Archive for the ‘Clitics’ Category

The clitic t-shirt and its companion book

May 18, 2023

In my 5/10 posting “No clitic allowed”, a report on a PUT YOUR CLITICS IN SECOND POSITION t-shirt that I designed. It has now arrived, and I have modeled it, out in my little patio garden, among the blooming cymbidiums and in front of the ivy-covered wall, displaying a copy of:

Approaching Second: Second Position Clitics and Related Phenomena, ed. by Aaron L. Halpern & Arnold M. Zwicky (CSLI Publications, 1996)

Photo by Erick Barros:

The cymbidiums are rapidly reaching the end of their season, now that the days are actually hot. One of their flower stalks withers away every day and is chopped up to become compost on the garden. (The plants will then go into dormancy, meanwhile creating new rhizomes for next year’s blooms; during the hot dry season they will serve as handsome foliage plants — and require constant watering).

No clitic allowed

May 10, 2023

On Facebook yesterday about the on-line word game Spelling Bee:

— Polly Jacobson: on a free version (spellsbee) it wouldn’t accept ‘clitic’. (but oddly accepted ‘clit’)

— John Beavers > PJ:  I am still annoyed about clitic.

— PJ: oh I got ‘clitic’ rejected in a slightly different game. I guess they all have the same word list!

— AZ > PJ: As the author of “On Clitics” [Indiana Univ. Linguistics Club, 1977] and other works on clitology [see my survey paper, “What is a clitic?” (in Nevis, Joseph, Wanner, & Zwicky, Clitics Bibliography, 1995)] (and the proud owner of a Put Your Clitics in Second Position t-shirt), I would like to protest this enormity in the strongest of terms. … I see that my old t-shirt eventually devolved into rags after years of hard use. I have ordered a new, spiffier version, to be unveiled when it arrives in a week or so. Watch this space.


Annals of word retrieval: in promiscuous positions

November 4, 2018

(Warning: embedded in this posting is a bit of — just barely euphemized — taboo vocabulary and the image of a hunky guy in his underwear.)

From Sim Aberson on 10/29, from WSVN, channel 7 in Miami FL:

BSO deputies arrest Dania Beach man in child porn case

Dania Beach, Fla. (WSVN) – Deputies have arrested a Dania Beach man on numerous child pornography charges.

The Broward Sheriff’s Office arrested 66-year-old Roger Aiudi on Thursday following a months-long investigation by the agency’s Internet Crimes Against Children task force. Investigators said Aiudi had 13 pornographic images of children and dozens of other images showing children in promiscuous positions.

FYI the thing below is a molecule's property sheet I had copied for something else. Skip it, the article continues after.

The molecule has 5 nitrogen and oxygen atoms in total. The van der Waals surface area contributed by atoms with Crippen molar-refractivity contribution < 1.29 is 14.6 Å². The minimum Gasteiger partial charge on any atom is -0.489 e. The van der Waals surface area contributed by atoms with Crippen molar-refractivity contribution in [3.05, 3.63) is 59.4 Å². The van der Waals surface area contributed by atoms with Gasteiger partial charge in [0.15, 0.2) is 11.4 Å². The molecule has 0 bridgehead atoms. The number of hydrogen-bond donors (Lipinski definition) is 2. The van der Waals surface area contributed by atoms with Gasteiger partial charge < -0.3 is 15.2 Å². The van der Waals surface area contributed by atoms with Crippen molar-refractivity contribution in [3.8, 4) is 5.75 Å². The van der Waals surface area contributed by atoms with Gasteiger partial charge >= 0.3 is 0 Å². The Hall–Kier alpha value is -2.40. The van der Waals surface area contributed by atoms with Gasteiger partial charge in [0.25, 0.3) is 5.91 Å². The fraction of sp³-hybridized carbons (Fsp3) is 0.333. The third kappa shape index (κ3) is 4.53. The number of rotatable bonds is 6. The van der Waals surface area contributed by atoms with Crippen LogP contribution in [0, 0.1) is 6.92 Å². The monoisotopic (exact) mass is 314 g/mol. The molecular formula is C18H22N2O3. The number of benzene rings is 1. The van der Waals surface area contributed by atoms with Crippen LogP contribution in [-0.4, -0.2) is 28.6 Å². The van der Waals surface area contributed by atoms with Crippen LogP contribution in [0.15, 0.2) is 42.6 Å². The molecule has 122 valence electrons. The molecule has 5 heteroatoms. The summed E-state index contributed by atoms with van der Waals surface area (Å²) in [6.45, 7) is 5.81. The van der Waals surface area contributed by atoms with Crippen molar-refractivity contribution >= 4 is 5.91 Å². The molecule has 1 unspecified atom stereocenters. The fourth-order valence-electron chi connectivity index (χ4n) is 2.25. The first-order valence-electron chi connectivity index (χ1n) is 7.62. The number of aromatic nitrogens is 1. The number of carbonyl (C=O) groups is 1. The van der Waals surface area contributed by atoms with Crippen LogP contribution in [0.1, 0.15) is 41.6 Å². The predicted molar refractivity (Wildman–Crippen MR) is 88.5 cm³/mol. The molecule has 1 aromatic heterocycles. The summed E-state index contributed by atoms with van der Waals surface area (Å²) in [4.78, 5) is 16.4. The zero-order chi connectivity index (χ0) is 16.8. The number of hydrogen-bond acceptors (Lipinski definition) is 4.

Well yes, not promiscuous ‘having or characterized by many transient sexual relationships’, but provocative ‘arousing sexual desire or interest, especially deliberately’ (NOAD definitions). This is a very likely sort of word retrieval error, since the words are similar phonologically (sharing the accent pattern WSWW and sharing the initial syllable /prǝ/) and morphologically (both ending in Adj-forming suffixes, –ous vs. –ive) as well as semantically.


What’s he like?

October 18, 2018

In today’s comics feed, the One Big Happy for September 21st:

Playground Lady intends a WH question with (a reduced variant of) the auxiliary V is + a predicative PP headed by the P like ‘similar to’. Ruthie, ever keen on the reading not intended, hears a WH question with (a reduced variant of) the auxiliary V does (a PRS form of the V lexeme DO) + a complement VP headed by the BSE form like of the V lexeme LIKE ‘find enjoyable’. What is he like? (possible answer: He’s short and blond and funny-looking ) vs. What does he like? (possible answer: He likes playing video games).


Still solid, after 20 years

June 8, 2016

(Warning: heavy technical linguistics.)

This morning a linguist working on auxiliary reduction in Scots dialects wrote to ask me about the 1997 Pullum & Zwicky LSA paper “Licensing of prosodic features by syntactic rules: The key to auxiliary reduction” (a paper Geoff and I are still proud of). The abstract is available on this blog, but the handout is not (though other handouts are there). A significant problem with word processing formats was the culprit, but (spurred by my correspondent’s query) Geoff managed to unearth a clean copy of the reading script for the paper, which includes everything from the handout and more. Now available for public consumption here.


Clitics on a t-shirt

February 15, 2012

Stanford alumnus Doug Ball sporting a t-shirt:

If I were a clitic,
I would lean on you.